Monday, June 30, 2008

Quiet Moments With God--Who or What Defines You?

Recently when referring to myself I said, “I’ve been old since I was thirty-nine.” The statement stayed with me. And gradually I got a glimpse of how I view myself. I didn’t like what I saw.

In 1991 a log truck hit the van I was driving. In a moment, my life changed. I wasn’t the person I’d always been. I was altered, physically, emotionally and spiritually. What I couldn’t understand then was how profoundly the accident would impact my life. God, being who He is, brought many good things to me through the challenges that followed. But life, being what it is, also brought harm.

For seventeen years, I’ve fought to embrace the new me. When I made the statement about being old, I realized that I’ve been giving the accident too much freedom in my life. I’ve allowed it to define who I am.

I’m all for adversity building strength and character, but there can also be negative effects from hardships. In some ways my thinking has been sightless.

It is Christ who defines me, no one else. At least that’s the way it should be.

We all need to see ourselves through God’s eyes. We’re not walking accidents or hobbling cripples. Even when our stride is weak or a bit gimpy that doesn’t mean we’re not strong in Him, or that we’re someone other than who He intended us to be.

The accident changed my life, but I’m still me. I’m still that person who loved to ride horses, who played in the surf, who split firewood and helped build my home. I can’t do those things anymore, but I remember the joy of a strong, active body. And when I'm thinking straight I remember that there’s a lot more to me than just physical activities and pain free days.

Sometimes, unnecessarily, we leave behind the things we love. Maybe we ought to consider what we can still do rather than think about what we can’t do. I can still be a good friend, still worship, cheer at my grandson’s baseball games, and I can still drive a boat across a mountain lake. And most importantly, Christ lives in me and spurs me on to live for Him.

Life is full of fun and surprises. Yes, I have limitations, but don’t we all?

What is it that defines you? Does God agree with your definition? If you’re not sure, then go to The One who has the answer. He’s dying to tell you.

Grace and peace to you from God.


Wednesday, June 25, 2008

Tips For Triumphant Living--Never Make Assumptions

My grandson, Corey, decided to play baseball this year. It’s his first time to be part of an organized sport. He’s a good athlete and we figured he’d have no difficulties picking up the game.

It’s not been as easy as we thought. There are many skills to be learned and the intricacies of the game don’t settle into place without a lot of experience. It’s been a challenge for Corey because most of his teammates have been playing for at least three years. Also, Corey’s small, really small. We knew that but didn’t completely understand just how little he is until he ran out on the field with the rest of the team.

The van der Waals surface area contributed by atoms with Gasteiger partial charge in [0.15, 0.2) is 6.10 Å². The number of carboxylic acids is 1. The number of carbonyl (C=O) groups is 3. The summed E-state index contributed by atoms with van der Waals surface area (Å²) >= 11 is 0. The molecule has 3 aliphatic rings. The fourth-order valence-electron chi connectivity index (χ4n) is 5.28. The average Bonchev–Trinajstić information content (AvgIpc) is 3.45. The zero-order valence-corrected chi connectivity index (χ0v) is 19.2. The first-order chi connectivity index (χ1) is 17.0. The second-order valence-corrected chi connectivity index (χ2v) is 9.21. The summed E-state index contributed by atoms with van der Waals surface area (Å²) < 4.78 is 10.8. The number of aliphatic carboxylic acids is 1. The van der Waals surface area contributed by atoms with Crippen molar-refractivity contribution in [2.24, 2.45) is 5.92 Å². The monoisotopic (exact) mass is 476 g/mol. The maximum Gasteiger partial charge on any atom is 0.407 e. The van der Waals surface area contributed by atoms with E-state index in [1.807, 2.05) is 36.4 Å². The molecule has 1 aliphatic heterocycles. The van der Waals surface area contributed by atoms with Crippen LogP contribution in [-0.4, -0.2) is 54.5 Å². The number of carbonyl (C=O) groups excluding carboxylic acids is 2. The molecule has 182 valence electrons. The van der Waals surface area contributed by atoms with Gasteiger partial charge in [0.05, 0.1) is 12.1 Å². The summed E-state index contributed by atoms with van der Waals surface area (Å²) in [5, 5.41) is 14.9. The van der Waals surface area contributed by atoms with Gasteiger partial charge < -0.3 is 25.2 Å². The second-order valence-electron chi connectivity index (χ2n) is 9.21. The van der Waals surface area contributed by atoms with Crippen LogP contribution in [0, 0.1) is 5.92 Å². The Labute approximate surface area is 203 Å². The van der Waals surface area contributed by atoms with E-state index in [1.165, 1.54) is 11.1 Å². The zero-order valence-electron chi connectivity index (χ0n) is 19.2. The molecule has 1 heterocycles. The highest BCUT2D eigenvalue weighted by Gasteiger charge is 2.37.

Still, it’s been a good season. Corey’s worked hard and he’s learned a lot. His skills and knowledge of the game have grown tremendously.

His coach is a good guy, but he made an assumption about Corey’s skills. Corey has spent most of his games in right field. He’s longed to do something more, but when he's asked for permission to try something new he’s usually been turned down. At last night’s game the coach, for some reason, decided to let Corey play catcher and learned a valuable lesson about assumptions.

Corey has wanted to catch for some time. (The team needs a good catcher.) For weeks the coach turned a deaf ear to his appeals at a chance, assuming Corey couldn’t do it. But last night he gave the littlest kid on the team an opportunity. As it turns out, Corey’s a natural for the position. His size and agility are a perfect combination for the position behind the batter. He had a great game.

Corey hadn’t been behind home plate long when both coaches were beaming and shaking their heads in amazement. And I figure they were kicking themselves for not giving him the opportunity sooner. We have only a week and a half left in the season. They’d made a wrong assumption. We all do from time to time.

Assumptions can rob us of special opportunities, the treat of using unique gifts, of experiencing good times, and maybe even years of service to God. Too often we assume we can’t do something, that we’re not qualified or not gifted enough. Or we may wrongly believe that God wouldn’t ask that of us. And we miss out, too afraid to take a risk.

Next time you make an assumption, stop yourself and check with God. Maybe he has something unusual in mind, maybe even something bigger than we can imagine or hope for. Remember, He can do all things.

Grace and peace to you from God.


Monday, June 23, 2008

Quiet Moments With God--Valuable Lessons

My husband and I live in the country. We raised our family here. I wouldn’t want to live anywhere else, but trouble lurks in the greenery. A succulent green-leafed plant thrives in the forests and lowlands, just waiting for the unsuspecting.